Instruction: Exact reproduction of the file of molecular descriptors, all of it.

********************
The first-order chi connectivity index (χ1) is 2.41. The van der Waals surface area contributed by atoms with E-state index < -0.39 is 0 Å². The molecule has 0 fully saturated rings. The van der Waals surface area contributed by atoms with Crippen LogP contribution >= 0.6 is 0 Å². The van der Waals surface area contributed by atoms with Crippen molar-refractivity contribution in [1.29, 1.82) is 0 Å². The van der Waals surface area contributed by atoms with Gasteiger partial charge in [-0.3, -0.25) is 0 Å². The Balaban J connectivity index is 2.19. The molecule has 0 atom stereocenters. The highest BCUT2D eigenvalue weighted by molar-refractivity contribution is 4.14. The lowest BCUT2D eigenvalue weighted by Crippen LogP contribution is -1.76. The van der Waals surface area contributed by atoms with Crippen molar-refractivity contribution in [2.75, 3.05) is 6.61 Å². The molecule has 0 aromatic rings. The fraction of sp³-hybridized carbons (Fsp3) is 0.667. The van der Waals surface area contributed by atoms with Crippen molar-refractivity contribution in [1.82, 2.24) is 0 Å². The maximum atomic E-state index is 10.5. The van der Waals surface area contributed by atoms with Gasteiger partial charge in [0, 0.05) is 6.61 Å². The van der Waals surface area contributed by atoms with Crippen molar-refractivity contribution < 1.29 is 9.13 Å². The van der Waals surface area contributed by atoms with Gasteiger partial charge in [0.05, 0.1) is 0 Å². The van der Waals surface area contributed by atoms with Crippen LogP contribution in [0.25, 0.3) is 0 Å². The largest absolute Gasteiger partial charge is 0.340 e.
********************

The first-order chi connectivity index (χ1) is 2.41. The van der Waals surface area contributed by atoms with E-state index < -0.39 is 0 Å². The molecule has 0 fully saturated rings. The van der Waals surface area contributed by atoms with Crippen LogP contribution >= 0.6 is 0 Å². The van der Waals surface area contributed by atoms with Crippen molar-refractivity contribution in [1.29, 1.82) is 0 Å². The van der Waals surface area contributed by atoms with Gasteiger partial charge in [-0.3, -0.25) is 0 Å². The Balaban J connectivity index is 2.19. The molecule has 0 atom stereocenters. The highest BCUT2D eigenvalue weighted by molar-refractivity contribution is 4.14. The lowest BCUT2D eigenvalue weighted by Crippen LogP contribution is -1.76. The van der Waals surface area contributed by atoms with Crippen molar-refractivity contribution in [2.75, 3.05) is 6.61 Å². The molecule has 0 aromatic rings. The fraction of sp³-hybridized carbons (Fsp3) is 0.667. The van der Waals surface area contributed by atoms with Crippen molar-refractivity contribution in [1.82, 2.24) is 0 Å². The maximum atomic E-state index is 10.5. The van der Waals surface area contributed by atoms with Gasteiger partial charge in [0, 0.05) is 6.61 Å². The van der Waals surface area contributed by atoms with Crippen molar-refractivity contribution < 1.29 is 9.13 Å². The van der Waals surface area contributed by atoms with Gasteiger partial charge in [0.05, 0.1) is 0 Å². The van der Waals surface area contributed by atoms with Crippen LogP contribution in [0.25, 0.3) is 0 Å². The largest absolute Gasteiger partial charge is 0.340 e.